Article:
How to Catch All Exceptions/Crashes in a .Net App

How to catch ALL exceptions/crashes in a .NET app

Contrary to what some others have posted, there's nothing wrong catching all exceptions. The important thing is to handle them all appropriately. If you have a stack overflow or out of memory condition, the app should shut down for them. Also, keep in mind that OOM conditions can prevent your exception handler from running correctly. For example, if your exception handler displays a dialog with the exception message, if you're out of memory, there may not be enough left for the dialog display. Best to log it and shut down immediately.

As others mentioned, there are the UnhandledException and ThreadException events that you can handle to collection exceptions that might otherwise get missed. Then simply throw an exception handler around your main loop (assuming a winforms app).

Also, you should be aware that OutOfMemoryExceptions aren't always thrown for out of memory conditions. An OOM condition can trigger all sorts of exceptions, in your code, or in the framework, that don't necessarily have anything to do with the fact that the real underlying condition is out of memory. I've frequently seen InvalidOperationException or ArgumentException when the underlying cause is actually out of memory.

.Net application crashes despite being inside try catch block C#

The reason you're running into this issue is that C# event handlers cannot safely throw exceptions. There is a great StackOverflow answer here which goes into more detail about why, but to paraphrase:

Throwing an exception from an event handler leaves the caller (triggering the event) with very few options about how to safely proceed while guaranteeing that other event handlers also receive the event.

In this case, it sounds like the class triggering the event (Storyboard) does not catch exceptions thrown by event handlers and instead allows the program to crash (which is, in some ways, the safest recourse).

Coming back to your code, you've got something which can broadly be simplified into the following structure:

var storyboard = new Storyboard();

storyboard.Event += (o, e) => {
throw new Exception("Example");

catch (Exception)
// Don't crash

The problem is that the try-catch block will only catch exceptions thrown by code executing within the call stack of that try-catch. The event handler itself may be executing on the call stack of another thread (in this case, most likely a thread in the ThreadPool) and is not within this try-catch block. This means that unless the Storyboard class catches exceptions from the event handler and then re-throws them within the scope of its Begin() method (which it isn't doing) you will experience an unhandled exception.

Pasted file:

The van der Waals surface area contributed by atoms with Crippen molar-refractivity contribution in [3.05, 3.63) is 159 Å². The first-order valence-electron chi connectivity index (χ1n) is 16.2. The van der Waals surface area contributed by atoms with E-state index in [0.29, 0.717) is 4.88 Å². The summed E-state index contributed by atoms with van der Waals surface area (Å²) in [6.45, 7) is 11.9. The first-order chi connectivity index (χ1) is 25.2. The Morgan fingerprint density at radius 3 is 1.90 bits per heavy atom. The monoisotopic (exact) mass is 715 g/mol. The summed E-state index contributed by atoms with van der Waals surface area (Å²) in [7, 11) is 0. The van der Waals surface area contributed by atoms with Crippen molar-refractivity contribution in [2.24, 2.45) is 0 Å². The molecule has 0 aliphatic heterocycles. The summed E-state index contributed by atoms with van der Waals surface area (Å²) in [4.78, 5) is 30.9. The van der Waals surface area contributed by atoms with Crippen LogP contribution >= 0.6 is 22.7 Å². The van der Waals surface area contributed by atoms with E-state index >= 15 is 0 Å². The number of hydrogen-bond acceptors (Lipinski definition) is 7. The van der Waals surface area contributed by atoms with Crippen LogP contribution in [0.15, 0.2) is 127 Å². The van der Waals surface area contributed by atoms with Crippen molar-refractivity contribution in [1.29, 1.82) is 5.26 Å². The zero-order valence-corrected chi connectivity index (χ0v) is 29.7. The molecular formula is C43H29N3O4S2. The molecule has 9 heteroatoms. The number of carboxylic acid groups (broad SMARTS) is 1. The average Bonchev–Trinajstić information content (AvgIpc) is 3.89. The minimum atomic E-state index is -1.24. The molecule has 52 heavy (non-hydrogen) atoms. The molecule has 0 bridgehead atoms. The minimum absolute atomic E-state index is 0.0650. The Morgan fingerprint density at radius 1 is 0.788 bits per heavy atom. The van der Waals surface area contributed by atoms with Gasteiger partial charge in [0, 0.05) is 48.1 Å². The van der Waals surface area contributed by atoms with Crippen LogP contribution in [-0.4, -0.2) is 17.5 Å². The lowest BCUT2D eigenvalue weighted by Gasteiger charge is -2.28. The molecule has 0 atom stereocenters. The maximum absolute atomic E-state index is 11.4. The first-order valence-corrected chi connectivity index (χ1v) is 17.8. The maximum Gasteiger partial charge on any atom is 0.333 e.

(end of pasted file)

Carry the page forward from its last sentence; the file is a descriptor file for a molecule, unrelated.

To solve this, you simply need to wrap the code inside your event handler in its own try-catch block like this:

storyboard.CurrentTimeInvalidated += (s, e) =>
// TODO: Add your event handler code here
catch (Exception ex)
// TODO: Handle exceptions triggered within your animation here

.NET - What's the best way to implement a catch all exceptions handler

I have just played with AppDomain's UnhandledException behavior,
(this is the last stage the unhandled exception is registered at)

Yes, after processing the event handlers your application will be terminated and the nasty "... program stopped working dialog" shown.

You still can avoid that.

Check out:

class Program
void Run()
AppDomain.CurrentDomain.UnhandledException += new UnhandledExceptionEventHandler(CurrentDomain_UnhandledException);

Console.WriteLine("Press enter to exit.");

(new Thread(delegate()
throw new ArgumentException("ha-ha");

} while (Console.ReadLine().Trim().ToLowerInvariant() == "x");

Console.WriteLine("last good-bye");

int r = 0;

void CurrentDomain_UnhandledException(object sender, UnhandledExceptionEventArgs e)
Interlocked.Increment(ref r);
Console.WriteLine("handled. {0}", r);
Console.WriteLine("Terminating " + e.IsTerminating.ToString());

Thread.CurrentThread.IsBackground = true;
Thread.CurrentThread.Name = "Dead thread";

while (true)

static void Main(string[] args)
(new Program()).Run();

P.S. Do handle the unhandled for Application.ThreadException (WinForms) or DispatcherUnhandledException (WPF) at the higher level.

How can I swallow all exceptions and protect my application from crashing?

It would make sense to cure the disease first, find out why it's causing to crash, sure the code is crashing because of obj = null or similar - using exception handling and swallowing all exceptions is just masking the problem....That's what it is not used for! It sounds like there's a lot of code-smells that is triggering the crashes - Protecting your application from crashing is not the right way to deal with it and only making things worse...